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Conservation Never Tasted So Good

From an Evening of Sustainable Seafood Tastings by Chef and NG Fellow Barton Seaver

“Avocado Soup with Dill and Smoked Trout” is a delicious way to start a conversation about how we need to save the ocean. Cool and refreshing, with a richness from the fish, it instantly wakes you up and makes you appreciate how much enjoyment and variety can be held in just a single spoon. Being served at a tasting of sustainable seafood dishes, it then makes you realize how much diversity, beauty, and life there is in the entire vastness of the ocean.

The night's first three plates, clockwise from the top: Breads and Anchovy-garlic oil, Avocado Soup with Dill and Smoked Trout, and Mussels en escabeche.

 

Next, a small plate of “Mussels en escabeche” takes a humble critter, easily found by the hundreds and overlooked by snorkelers for more glamorous corals and fish, and makes it a star, its bright orange color vibrant against a white dish. It draws attention to the individuality of each and every thing in the ocean, not as abstract population numbers, but as individual creatures, each with beauty and value.

 

Barton Seaver doesn't need to be the one to save the world. "I want to try to save the seafood," says the conservationist-chef.

This is what popular chef and National Geographic Fellow Barton Seaver literally brings to the table: the ability to address big issues affecting the ocean through the shared experience of a great dinner. Utilizing principles and recipes from his new cookbook of recipes for sustainable seafood, For Cod and Country, Barton served it all at an NG Live event in Washington, D.C. last week.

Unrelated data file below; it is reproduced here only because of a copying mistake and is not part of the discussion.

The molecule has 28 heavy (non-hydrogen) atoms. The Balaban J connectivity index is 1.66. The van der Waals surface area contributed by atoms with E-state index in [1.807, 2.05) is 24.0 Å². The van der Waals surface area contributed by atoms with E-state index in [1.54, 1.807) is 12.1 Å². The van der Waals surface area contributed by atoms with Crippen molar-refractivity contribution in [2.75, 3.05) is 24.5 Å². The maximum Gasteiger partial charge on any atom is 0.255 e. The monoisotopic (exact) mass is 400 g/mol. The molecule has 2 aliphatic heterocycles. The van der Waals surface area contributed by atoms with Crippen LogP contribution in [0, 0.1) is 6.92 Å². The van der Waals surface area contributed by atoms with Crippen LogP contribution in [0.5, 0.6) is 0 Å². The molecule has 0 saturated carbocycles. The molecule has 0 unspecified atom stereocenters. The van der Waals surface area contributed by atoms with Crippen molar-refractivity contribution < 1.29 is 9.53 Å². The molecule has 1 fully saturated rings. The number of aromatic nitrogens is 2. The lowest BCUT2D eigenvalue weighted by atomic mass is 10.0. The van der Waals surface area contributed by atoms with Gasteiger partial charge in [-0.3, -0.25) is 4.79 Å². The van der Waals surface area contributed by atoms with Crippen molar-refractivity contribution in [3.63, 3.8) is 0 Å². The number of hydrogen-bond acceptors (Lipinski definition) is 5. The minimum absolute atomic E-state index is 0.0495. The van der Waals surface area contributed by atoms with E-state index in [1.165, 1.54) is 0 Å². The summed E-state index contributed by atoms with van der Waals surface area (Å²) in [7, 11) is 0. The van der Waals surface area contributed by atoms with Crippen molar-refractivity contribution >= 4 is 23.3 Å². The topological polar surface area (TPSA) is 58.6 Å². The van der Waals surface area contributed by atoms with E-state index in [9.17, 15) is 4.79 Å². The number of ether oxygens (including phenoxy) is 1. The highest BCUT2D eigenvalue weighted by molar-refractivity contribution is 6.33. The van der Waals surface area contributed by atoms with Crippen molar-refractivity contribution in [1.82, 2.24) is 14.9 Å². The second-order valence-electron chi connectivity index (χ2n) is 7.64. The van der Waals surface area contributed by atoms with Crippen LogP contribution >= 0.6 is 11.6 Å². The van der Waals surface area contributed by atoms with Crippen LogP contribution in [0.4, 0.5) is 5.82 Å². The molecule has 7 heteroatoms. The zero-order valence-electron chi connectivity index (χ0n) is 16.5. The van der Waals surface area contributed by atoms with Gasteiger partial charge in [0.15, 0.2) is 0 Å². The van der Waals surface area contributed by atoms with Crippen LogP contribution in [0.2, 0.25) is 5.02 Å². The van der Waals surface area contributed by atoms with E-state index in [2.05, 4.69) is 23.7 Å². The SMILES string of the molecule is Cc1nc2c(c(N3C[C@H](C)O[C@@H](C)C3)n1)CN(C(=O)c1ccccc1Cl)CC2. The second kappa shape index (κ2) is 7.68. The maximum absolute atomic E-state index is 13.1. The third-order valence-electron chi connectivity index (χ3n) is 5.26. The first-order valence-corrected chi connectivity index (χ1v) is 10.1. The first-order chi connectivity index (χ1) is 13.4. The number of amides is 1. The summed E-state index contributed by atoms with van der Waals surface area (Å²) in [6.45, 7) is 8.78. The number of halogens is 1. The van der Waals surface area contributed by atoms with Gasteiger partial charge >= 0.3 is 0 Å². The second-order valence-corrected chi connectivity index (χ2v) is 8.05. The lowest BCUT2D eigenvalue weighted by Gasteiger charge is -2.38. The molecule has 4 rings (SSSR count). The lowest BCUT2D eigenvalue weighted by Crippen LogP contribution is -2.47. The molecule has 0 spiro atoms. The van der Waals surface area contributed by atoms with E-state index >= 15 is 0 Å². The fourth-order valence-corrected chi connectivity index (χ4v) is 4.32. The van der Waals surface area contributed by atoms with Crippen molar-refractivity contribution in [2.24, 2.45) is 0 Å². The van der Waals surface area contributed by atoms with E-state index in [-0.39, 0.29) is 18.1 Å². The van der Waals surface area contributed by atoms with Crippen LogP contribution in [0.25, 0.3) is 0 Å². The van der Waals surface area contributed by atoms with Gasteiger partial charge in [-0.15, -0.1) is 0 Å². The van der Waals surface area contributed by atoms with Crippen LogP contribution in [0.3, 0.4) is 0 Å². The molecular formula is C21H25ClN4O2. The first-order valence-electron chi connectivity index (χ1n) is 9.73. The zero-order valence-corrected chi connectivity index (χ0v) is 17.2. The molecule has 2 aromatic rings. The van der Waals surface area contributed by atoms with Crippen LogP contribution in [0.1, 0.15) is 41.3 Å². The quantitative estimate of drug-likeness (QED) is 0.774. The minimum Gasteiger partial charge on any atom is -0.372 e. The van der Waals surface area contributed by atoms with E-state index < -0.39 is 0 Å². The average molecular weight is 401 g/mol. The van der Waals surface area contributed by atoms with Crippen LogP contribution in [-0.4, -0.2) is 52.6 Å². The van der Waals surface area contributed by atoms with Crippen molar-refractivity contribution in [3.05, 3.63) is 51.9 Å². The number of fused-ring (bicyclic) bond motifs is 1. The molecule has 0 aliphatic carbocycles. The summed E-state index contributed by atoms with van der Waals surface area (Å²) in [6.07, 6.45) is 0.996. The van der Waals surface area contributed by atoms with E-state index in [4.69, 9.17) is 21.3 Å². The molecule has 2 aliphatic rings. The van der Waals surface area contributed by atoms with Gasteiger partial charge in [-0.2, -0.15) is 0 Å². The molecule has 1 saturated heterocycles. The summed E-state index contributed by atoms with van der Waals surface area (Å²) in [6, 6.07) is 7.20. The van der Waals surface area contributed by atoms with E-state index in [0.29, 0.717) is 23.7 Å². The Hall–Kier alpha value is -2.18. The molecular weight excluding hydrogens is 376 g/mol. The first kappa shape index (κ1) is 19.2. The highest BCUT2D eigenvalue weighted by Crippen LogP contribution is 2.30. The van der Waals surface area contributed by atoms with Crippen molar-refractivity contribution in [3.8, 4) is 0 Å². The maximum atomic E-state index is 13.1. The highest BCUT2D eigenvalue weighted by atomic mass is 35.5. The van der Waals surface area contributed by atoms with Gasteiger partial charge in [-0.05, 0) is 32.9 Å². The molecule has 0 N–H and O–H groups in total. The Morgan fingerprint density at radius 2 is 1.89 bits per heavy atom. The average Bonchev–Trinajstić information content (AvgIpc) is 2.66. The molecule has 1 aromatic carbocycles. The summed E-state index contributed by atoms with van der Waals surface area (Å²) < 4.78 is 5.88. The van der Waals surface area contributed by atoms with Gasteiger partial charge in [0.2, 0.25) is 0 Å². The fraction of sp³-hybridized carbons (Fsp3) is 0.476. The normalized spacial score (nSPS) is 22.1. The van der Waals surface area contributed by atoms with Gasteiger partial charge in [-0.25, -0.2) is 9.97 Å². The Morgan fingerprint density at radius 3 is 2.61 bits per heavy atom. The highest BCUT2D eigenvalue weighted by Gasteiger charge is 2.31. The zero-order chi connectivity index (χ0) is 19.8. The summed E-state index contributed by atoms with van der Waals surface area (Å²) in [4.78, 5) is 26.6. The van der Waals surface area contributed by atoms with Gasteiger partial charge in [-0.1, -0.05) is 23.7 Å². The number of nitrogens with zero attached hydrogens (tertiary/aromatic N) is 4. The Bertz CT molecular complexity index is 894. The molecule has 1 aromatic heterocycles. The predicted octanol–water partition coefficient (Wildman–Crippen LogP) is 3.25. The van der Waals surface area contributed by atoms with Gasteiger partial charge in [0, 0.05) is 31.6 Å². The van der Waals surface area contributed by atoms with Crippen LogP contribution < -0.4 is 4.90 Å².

The people gathered to share this meal and conversation included local food lovers, activists, news-anchor-emeritus Sam Donaldson, and Barton’s own family. One couple was there celebrating their 30th wedding anniversary, thanks to tickets from their son. The large tables enabled these strangers to meet, helping to illustrate Barton’s point that dinner isn’t just about eating, it’s intimate and celebratory and through it we not only nourish our bodies, but our relationships as well.

 

Yes We Can, Can

Tuna Rillettes with Herb and Rye bread, with Pink Salmon and Basil salad in the background. Fish in both dishes came from cans.

The next plate to arrive featured “Tuna Rillettes With Herb and Rye Bread” and “Pink Salmon and Basil Salad.” As simple-seeming as a tuna sandwich waiting to be assembled, these elements were flavorful, fun to eat, and had lots of great textures. Most significantly though, they showed just how easy it is to cook well with sustainable seafood. These gourmet bites were made using one of the most affordable and convenient forms of food around: canned (learn to make sustainable choices with our Seafood Decision Guide).